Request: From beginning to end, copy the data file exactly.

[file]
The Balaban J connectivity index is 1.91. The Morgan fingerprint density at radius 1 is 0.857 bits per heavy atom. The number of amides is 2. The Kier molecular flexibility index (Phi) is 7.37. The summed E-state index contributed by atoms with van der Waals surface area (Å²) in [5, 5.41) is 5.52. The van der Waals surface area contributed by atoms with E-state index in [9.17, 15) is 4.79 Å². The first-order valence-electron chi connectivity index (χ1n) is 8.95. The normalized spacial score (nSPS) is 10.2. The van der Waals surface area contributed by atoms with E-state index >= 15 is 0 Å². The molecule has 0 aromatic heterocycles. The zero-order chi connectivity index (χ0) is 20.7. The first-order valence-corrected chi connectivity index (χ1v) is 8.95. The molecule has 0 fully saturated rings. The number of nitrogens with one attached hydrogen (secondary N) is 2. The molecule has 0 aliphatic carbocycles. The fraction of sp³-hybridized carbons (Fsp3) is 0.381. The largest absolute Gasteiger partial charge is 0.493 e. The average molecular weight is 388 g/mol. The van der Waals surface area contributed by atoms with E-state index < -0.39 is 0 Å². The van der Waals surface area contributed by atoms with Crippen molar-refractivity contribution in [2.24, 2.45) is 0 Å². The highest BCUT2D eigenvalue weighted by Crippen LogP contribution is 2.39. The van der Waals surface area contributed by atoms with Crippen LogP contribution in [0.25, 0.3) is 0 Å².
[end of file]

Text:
The Balaban J connectivity index is 1.91. The Morgan fingerprint density at radius 1 is 0.857 bits per heavy atom. The number of amides is 2. The Kier molecular flexibility index (Phi) is 7.37. The summed E-state index contributed by atoms with van der Waals surface area (Å²) in [5, 5.41) is 5.52. The van der Waals surface area contributed by atoms with E-state index in [9.17, 15) is 4.79 Å². The first-order valence-electron chi connectivity index (χ1n) is 8.95. The normalized spacial score (nSPS) is 10.2. The van der Waals surface area contributed by atoms with E-state index >= 15 is 0 Å². The molecule has 0 aromatic heterocycles. The zero-order chi connectivity index (χ0) is 20.7. The first-order valence-corrected chi connectivity index (χ1v) is 8.95. The molecule has 0 fully saturated rings. The number of nitrogens with one attached hydrogen (secondary N) is 2. The molecule has 0 aliphatic carbocycles. The fraction of sp³-hybridized carbons (Fsp3) is 0.381. The largest absolute Gasteiger partial charge is 0.493 e. The average molecular weight is 388 g/mol. The van der Waals surface area contributed by atoms with E-state index < -0.39 is 0 Å². The van der Waals surface area contributed by atoms with Crippen molar-refractivity contribution in [2.24, 2.45) is 0 Å². The highest BCUT2D eigenvalue weighted by Crippen LogP contribution is 2.39. The van der Waals surface area contributed by atoms with Crippen LogP contribution in [0.25, 0.3) is 0 Å².